Organizations like ArtNet, ArtPrice, Skate’s Art Market Research, Art Economics and others do a great job of sourcing data where possible but much of the market is opaque. True financial markets trade on data. The art market trades on stories.

True financial markets trade on data. The art market trades on stories.  

There are many other differences. Although things are changing with crowd funding, most capital markets have significant barriers to entry. Not all companies can issue bonds or float. Anyone can try to be an artist. Companies rarely shift overnight into a new market. Artists can change their style completely.

In the long run, all markets reward expertise and this is especially true in the opaque art market. If you are primarily looking at buying art in order to make money you should hire experts or invest in (one of the few) reputable art funds. Inefficient markets offer great opportunities for smart traders. And the art world is definitely not an efficient one. As with the lottery you can also just be very lucky.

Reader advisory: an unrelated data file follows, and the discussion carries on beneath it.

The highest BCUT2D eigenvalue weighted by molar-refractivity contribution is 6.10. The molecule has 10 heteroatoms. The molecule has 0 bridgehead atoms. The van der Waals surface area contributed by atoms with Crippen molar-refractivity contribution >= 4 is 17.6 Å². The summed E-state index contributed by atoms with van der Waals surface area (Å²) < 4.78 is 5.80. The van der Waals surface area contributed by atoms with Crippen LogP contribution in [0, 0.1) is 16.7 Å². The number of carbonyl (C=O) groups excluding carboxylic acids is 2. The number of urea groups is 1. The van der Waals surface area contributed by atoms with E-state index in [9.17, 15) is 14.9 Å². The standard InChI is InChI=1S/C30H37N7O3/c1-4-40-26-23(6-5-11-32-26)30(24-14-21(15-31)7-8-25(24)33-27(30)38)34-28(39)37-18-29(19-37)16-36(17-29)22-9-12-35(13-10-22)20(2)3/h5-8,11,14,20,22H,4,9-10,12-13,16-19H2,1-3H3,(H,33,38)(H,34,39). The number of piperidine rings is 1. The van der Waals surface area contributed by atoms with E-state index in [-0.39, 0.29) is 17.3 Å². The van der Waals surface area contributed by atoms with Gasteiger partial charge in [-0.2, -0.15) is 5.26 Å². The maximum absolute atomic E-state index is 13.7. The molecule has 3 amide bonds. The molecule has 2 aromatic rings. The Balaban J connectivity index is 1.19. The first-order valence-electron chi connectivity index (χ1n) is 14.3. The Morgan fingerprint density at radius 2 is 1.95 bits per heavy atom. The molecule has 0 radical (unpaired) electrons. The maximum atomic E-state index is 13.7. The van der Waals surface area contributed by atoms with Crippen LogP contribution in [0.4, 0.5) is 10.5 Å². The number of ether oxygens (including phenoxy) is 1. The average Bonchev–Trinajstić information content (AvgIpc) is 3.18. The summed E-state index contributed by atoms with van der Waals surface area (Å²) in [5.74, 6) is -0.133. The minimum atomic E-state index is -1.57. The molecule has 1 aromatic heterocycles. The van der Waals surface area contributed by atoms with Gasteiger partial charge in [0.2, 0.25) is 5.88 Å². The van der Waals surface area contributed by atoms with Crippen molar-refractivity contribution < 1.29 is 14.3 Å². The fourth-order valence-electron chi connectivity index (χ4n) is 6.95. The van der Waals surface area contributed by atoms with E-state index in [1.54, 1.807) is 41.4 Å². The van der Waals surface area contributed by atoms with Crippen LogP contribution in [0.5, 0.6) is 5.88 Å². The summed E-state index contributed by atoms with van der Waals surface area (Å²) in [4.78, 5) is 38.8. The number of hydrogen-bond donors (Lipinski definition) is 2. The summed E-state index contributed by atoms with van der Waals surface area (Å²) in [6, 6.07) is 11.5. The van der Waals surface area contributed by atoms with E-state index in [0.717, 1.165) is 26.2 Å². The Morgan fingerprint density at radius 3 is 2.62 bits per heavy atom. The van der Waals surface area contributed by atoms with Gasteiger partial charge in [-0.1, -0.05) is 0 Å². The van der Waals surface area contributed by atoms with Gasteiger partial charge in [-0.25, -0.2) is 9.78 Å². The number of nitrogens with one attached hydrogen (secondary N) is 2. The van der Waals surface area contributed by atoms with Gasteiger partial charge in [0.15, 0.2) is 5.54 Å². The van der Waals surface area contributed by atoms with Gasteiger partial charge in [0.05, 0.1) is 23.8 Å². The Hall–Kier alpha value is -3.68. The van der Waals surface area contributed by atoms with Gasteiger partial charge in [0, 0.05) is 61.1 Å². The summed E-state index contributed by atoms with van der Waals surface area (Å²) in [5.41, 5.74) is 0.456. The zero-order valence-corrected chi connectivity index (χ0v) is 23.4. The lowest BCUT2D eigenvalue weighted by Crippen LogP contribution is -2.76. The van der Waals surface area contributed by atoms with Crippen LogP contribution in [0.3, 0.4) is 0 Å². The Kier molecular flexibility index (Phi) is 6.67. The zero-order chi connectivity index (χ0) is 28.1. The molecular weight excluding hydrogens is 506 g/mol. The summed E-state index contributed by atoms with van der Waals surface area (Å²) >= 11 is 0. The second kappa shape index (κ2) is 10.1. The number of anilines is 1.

If you are looking at buying art for other reasons: enjoyment, fun, desire, or compulsion – you already know that profit is not your prime motivation. Obviously we all want to discover an artist we like and then have the validation (and profit) of seeing their art soar in value.

But you already know that is not why you bought that piece last weekend.

 


Questions to ask before investing in art

  • Is the dealer credible?
  • Is the piece listed as stolen by the Art Loss Register or Art Claim
  • Could it be a fake (especially with forger’s favourites like Jackson Pollack) – what provenance does it has?
  • Who owned it between 1935 and 1950 – was it stolen by the Nazis?
  • Is it really by the artist?
  • What is it made from? How long will it last for? How do I need to store it?
  • Do I love it? Will I get bored of it?
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Alasdair Whyte

Alasdair Whyte

Alasdair is a financial journalist writing about art. He has focused on high value asset finance since 1998. As well as Private Art Investor, he also edits Corporate Jet Investor (despite knowing very little about aircraft) and Helicopter Investor (ditto).